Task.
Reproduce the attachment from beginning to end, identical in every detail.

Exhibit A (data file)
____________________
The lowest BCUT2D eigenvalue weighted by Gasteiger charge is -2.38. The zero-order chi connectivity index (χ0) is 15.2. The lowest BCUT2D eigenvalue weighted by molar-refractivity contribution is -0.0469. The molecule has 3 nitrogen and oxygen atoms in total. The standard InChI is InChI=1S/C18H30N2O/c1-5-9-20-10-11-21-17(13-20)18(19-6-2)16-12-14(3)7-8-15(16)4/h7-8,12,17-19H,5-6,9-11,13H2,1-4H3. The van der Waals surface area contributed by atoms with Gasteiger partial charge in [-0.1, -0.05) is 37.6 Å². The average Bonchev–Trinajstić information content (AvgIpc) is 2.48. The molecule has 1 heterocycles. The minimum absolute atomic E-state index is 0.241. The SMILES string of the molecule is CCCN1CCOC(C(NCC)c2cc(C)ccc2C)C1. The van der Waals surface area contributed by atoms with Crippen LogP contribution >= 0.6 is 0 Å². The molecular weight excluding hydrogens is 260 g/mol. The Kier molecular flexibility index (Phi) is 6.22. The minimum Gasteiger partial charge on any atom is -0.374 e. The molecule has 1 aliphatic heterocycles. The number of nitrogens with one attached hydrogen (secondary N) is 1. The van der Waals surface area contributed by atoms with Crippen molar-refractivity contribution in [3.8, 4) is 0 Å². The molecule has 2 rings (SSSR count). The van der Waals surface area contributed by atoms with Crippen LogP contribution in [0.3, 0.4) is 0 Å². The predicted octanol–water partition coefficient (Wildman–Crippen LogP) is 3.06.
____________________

The lowest BCUT2D eigenvalue weighted by Gasteiger charge is -2.38. The zero-order chi connectivity index (χ0) is 15.2. The lowest BCUT2D eigenvalue weighted by molar-refractivity contribution is -0.0469. The molecule has 3 nitrogen and oxygen atoms in total. The standard InChI is InChI=1S/C18H30N2O/c1-5-9-20-10-11-21-17(13-20)18(19-6-2)16-12-14(3)7-8-15(16)4/h7-8,12,17-19H,5-6,9-11,13H2,1-4H3. The van der Waals surface area contributed by atoms with Gasteiger partial charge in [-0.1, -0.05) is 37.6 Å². The average Bonchev–Trinajstić information content (AvgIpc) is 2.48. The molecule has 1 heterocycles. The minimum absolute atomic E-state index is 0.241. The SMILES string of the molecule is CCCN1CCOC(C(NCC)c2cc(C)ccc2C)C1. The van der Waals surface area contributed by atoms with Crippen LogP contribution >= 0.6 is 0 Å². The molecular weight excluding hydrogens is 260 g/mol. The Kier molecular flexibility index (Phi) is 6.22. The minimum Gasteiger partial charge on any atom is -0.374 e. The molecule has 1 aliphatic heterocycles. The number of nitrogens with one attached hydrogen (secondary N) is 1. The van der Waals surface area contributed by atoms with Crippen molar-refractivity contribution in [3.8, 4) is 0 Å². The molecule has 2 rings (SSSR count). The van der Waals surface area contributed by atoms with Crippen LogP contribution in [0.3, 0.4) is 0 Å². The predicted octanol–water partition coefficient (Wildman–Crippen LogP) is 3.06.